Beyond Genres: Music of Luciana Souza

By Audrey Coleman

Luciana_SouzaLuciana Souza is an unshakably honest singer blessed with an instrument of gorgeous timbre. The voice is distinctive yet unaffected. At times it has a transparent, sparkling quality. But it can also caress a phrase, intensifying the intimacy of a song. The terms bossa nova, jazz, world and classical music somehow feel constricting when one attempts to describe the different dimensions of her music. Appearing at the Broad Stage in Santa Monica on Saturday evening, September 1, the Brazilian vocalist defies categorization.

Since her 1999 debut album, An Answer to Your Silence (NYC Records), the greatest number of external kudos has come from the jazz arena. Four of her albums have received Grammy nominations--Brazilian Duos (2002), North and South (2003), Duos II (2005) and Tide (2009). In 2005, she was awarded Female Jazz Singer of the Year by the Jazz Journalists Association. Her 2007 album The New Bossa Nova became Billboard Latin Jazz Album of the Year. Her voice can also be heard on Herbie Hancock’s Grammy-winning River-The Joni Letters. She has collaborated with Bobby McFerrin, Paul Simon, and James Taylor, to name just a few American luminaries who have sung her compositions.

During her childhood in Sao Paulo, samba and bossa nova imbued Souza’s natural gifts with their rhythms. Born in1966, she is the daughter of bossa nova innovators Walter Santos and Tereza Souza. Joao Gilberto, a legendary figure in the genre, was a close family friend. American jazz and Western classical music were also strongly present in her musical upbringing. Moving from South to North, she studied jazz composition at the Berklee College of Music and the New England Conservatory of Music. Her unerring musicianship developed within a kind of creative dialogue among these diverse influences.

I first experienced Luciana Souza’s quicksilver musicality while listening to a piece called Baio Medley in a UCLA ethnomusicology course called Jazz Since the 60s. Never sounding forced or hurried, the voice displayed stunning agility. It was rounder and darker, more horn-like and not quite as cool as most bossa nova singing I had heard. (I confess that I did not get the title of the album the Medley came from and my web surfing has not yet yielded that title.) Since that first exposure, I have found exploring Souza’s repertoire to be to be an adventure in crossing musical genre boundaries.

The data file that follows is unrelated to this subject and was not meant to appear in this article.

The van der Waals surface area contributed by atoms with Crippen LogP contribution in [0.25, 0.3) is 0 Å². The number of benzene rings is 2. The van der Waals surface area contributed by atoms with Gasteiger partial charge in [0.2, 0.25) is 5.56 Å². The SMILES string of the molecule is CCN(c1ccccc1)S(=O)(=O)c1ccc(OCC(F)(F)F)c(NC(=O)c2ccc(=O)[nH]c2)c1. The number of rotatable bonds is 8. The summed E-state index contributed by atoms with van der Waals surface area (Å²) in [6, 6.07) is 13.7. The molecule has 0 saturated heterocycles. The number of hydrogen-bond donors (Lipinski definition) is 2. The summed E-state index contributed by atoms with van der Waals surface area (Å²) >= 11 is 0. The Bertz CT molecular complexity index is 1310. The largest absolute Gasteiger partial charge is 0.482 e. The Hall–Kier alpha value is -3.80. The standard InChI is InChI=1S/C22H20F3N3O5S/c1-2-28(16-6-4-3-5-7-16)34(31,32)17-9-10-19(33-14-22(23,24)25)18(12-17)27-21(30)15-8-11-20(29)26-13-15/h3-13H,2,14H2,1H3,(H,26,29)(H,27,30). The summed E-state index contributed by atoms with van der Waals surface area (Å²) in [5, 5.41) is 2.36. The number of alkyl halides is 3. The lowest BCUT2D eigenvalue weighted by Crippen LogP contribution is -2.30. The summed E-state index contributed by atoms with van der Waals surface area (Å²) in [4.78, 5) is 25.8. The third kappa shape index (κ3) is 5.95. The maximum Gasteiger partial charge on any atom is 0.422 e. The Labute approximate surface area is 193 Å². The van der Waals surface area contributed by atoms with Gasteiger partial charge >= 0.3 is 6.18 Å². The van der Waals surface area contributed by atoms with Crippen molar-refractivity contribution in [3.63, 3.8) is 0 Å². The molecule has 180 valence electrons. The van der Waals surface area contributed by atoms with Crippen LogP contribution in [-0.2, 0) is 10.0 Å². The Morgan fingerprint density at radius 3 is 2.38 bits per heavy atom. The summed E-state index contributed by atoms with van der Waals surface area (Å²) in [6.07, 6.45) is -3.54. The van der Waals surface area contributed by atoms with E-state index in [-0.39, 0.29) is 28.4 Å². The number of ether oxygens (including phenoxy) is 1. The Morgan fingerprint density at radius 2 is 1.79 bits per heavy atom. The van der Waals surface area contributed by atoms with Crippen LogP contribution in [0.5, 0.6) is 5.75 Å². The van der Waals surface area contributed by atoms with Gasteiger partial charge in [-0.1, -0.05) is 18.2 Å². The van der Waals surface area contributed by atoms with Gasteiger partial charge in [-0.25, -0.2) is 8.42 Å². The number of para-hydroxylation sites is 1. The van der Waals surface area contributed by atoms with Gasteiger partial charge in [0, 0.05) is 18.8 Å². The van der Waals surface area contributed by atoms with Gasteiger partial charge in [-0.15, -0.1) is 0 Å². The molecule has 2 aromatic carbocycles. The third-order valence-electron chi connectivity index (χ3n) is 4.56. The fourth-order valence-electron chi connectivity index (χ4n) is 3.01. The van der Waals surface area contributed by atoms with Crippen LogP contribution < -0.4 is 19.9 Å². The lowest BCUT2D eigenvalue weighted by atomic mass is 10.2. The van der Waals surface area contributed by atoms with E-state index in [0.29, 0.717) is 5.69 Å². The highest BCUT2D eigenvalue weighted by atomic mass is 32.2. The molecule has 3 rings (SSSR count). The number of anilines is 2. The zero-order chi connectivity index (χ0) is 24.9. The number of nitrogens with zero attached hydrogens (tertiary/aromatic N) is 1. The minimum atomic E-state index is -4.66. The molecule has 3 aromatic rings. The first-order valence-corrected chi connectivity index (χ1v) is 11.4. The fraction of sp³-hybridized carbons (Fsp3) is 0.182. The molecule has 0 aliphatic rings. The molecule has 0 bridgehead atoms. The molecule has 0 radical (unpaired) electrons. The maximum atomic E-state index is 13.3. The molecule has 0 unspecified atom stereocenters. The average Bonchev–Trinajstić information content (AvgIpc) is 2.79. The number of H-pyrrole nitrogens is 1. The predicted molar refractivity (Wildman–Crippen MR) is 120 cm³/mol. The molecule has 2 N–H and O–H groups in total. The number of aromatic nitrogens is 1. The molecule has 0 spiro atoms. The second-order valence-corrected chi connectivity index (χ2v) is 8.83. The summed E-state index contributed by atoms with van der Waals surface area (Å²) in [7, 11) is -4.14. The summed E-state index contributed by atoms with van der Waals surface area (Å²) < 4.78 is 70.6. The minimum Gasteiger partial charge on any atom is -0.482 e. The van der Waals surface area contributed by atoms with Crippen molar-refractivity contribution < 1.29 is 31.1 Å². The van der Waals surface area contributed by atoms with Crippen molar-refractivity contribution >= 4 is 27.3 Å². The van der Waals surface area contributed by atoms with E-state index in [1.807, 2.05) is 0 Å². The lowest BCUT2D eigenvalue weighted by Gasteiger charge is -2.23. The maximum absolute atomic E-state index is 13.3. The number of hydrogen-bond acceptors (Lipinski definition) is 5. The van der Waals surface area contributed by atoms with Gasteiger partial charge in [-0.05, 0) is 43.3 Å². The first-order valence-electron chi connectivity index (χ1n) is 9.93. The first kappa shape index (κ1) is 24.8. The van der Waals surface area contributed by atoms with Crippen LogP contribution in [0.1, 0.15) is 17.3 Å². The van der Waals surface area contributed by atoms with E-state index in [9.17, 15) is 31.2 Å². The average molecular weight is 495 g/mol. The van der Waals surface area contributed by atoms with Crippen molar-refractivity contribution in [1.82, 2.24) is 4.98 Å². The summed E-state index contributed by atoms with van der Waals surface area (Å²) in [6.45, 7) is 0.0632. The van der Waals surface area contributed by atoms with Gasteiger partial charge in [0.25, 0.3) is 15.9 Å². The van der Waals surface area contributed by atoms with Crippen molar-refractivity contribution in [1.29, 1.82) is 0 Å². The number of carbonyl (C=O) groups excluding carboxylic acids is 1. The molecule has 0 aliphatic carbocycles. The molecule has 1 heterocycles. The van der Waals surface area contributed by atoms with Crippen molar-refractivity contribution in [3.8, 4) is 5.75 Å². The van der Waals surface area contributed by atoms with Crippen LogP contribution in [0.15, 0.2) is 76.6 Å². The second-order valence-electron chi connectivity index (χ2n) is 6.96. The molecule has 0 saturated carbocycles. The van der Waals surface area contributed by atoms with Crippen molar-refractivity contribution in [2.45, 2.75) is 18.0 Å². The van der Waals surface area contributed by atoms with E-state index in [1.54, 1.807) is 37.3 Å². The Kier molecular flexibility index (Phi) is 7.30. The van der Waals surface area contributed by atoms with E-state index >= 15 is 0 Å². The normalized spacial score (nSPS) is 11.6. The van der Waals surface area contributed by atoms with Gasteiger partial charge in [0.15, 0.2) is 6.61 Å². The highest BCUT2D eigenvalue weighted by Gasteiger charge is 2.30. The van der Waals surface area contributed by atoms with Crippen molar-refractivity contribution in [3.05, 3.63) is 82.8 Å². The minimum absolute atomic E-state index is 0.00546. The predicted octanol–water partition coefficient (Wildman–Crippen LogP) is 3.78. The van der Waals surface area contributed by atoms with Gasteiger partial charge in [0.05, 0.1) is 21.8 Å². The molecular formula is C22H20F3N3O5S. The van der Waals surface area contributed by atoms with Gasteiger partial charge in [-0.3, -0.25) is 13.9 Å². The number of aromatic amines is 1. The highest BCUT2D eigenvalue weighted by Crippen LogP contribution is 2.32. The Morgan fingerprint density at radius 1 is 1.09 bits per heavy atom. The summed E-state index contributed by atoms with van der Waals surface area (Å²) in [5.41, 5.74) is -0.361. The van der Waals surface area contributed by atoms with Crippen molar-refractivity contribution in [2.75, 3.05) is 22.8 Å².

Love of poetry, be it in English Spanish or Portuguese, is evident in many of Souza’s projects. One of my favorite pieces is her musical setting of Pablo Neruda’s Sonnet 49 on the recording Neruda (Sunnyside, 2004) to Catalan composer Frederic Mompou’s graceful piano work, Songs and Dances. The album was produced in celebration of the poet’s 100th birthday. Normally I would bemoan the use of an English translation from the original Spanish, but her tender lingering on phrases and strikingly expressive tone do justice to Neruda’s meaning.

It’s today: all of yesterday dropped away

among the fingers of the light and the sleeping eyes…

Her voice falls like dewdrops from a tropical flower. If terminology were needed, I would call the pieces on Neruda art songs.

Moving from strength to strength, Souza has performed classical works such as Manuel de Falla’s El Amor Brujo with major symphony orchestras, among them New York, Boston, and Atlanta. She has worked with Argentine composer Osvaldo Golijov on a number of projects, most notably performing in his cantata Oceana (Deutsche Grammophon, 2007) which also includes acclaimed American soprano Dawn Upshaw.

During the program at the Broad Stage, Luciana Souza will sing pieces from her two most recent releases. Duos III contains material from beloved Brazilian masters such as Antonio Carlos Jobim and Gilberto Gil. The Book of Chet finds Souza interpreting jazz standards like You Go to My Head.

Admission: I only know the song titles of the two new releases from print information. Due to time and travel constraints, I have not had a chance to hear either of them.

That confessed, I’ll also share that I’m especially looking forward to my first time hearing her interpret songs from these albums --not on CD but live at the Broad on September 1.

For ticket information, go to The Broad.

Audrey Coleman is a journalist, educator, and passionate explorer of world and traditional music. She is currently a graduate student in ethnomusicology at University of California, Riverside.